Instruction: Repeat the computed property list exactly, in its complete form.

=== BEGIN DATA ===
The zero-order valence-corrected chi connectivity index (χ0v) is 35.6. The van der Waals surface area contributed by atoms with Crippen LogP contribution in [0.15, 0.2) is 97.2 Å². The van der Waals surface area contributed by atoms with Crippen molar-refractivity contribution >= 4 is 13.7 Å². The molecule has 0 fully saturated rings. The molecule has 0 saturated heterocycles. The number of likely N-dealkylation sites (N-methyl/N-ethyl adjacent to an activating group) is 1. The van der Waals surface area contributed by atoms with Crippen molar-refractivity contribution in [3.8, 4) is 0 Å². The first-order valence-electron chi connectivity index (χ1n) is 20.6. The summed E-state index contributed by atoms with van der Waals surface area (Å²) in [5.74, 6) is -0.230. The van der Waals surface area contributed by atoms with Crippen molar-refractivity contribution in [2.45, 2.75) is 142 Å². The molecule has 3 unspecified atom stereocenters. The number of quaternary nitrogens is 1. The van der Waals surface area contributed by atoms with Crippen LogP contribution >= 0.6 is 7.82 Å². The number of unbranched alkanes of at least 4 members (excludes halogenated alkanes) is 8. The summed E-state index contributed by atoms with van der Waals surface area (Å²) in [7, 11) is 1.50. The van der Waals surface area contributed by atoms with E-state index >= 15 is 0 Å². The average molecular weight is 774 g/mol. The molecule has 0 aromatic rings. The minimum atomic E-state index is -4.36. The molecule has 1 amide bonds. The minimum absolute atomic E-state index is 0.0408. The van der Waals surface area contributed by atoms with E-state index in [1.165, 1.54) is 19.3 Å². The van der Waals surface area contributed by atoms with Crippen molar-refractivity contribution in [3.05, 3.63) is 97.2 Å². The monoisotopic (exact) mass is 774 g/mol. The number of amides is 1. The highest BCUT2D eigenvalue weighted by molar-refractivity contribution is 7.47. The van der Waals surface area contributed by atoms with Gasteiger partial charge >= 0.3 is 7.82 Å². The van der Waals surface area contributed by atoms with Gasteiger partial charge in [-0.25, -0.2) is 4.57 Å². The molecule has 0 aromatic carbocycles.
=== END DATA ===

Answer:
The zero-order valence-corrected chi connectivity index (χ0v) is 35.6. The van der Waals surface area contributed by atoms with Crippen LogP contribution in [0.15, 0.2) is 97.2 Å². The van der Waals surface area contributed by atoms with Crippen molar-refractivity contribution >= 4 is 13.7 Å². The molecule has 0 fully saturated rings. The molecule has 0 saturated heterocycles. The number of likely N-dealkylation sites (N-methyl/N-ethyl adjacent to an activating group) is 1. The van der Waals surface area contributed by atoms with Crippen molar-refractivity contribution in [3.8, 4) is 0 Å². The first-order valence-electron chi connectivity index (χ1n) is 20.6. The summed E-state index contributed by atoms with van der Waals surface area (Å²) in [5.74, 6) is -0.230. The van der Waals surface area contributed by atoms with Crippen molar-refractivity contribution in [2.45, 2.75) is 142 Å². The molecule has 3 unspecified atom stereocenters. The number of quaternary nitrogens is 1. The van der Waals surface area contributed by atoms with Crippen LogP contribution >= 0.6 is 7.82 Å². The number of unbranched alkanes of at least 4 members (excludes halogenated alkanes) is 8. The summed E-state index contributed by atoms with van der Waals surface area (Å²) in [7, 11) is 1.50. The van der Waals surface area contributed by atoms with E-state index >= 15 is 0 Å². The average molecular weight is 774 g/mol. The molecule has 0 aromatic rings. The minimum atomic E-state index is -4.36. The molecule has 1 amide bonds. The minimum absolute atomic E-state index is 0.0408. The van der Waals surface area contributed by atoms with E-state index in [1.165, 1.54) is 19.3 Å². The van der Waals surface area contributed by atoms with Crippen molar-refractivity contribution in [3.05, 3.63) is 97.2 Å². The monoisotopic (exact) mass is 774 g/mol. The number of amides is 1. The highest BCUT2D eigenvalue weighted by molar-refractivity contribution is 7.47. The van der Waals surface area contributed by atoms with Gasteiger partial charge >= 0.3 is 7.82 Å². The van der Waals surface area contributed by atoms with Gasteiger partial charge in [-0.25, -0.2) is 4.57 Å². The molecule has 0 aromatic carbocycles.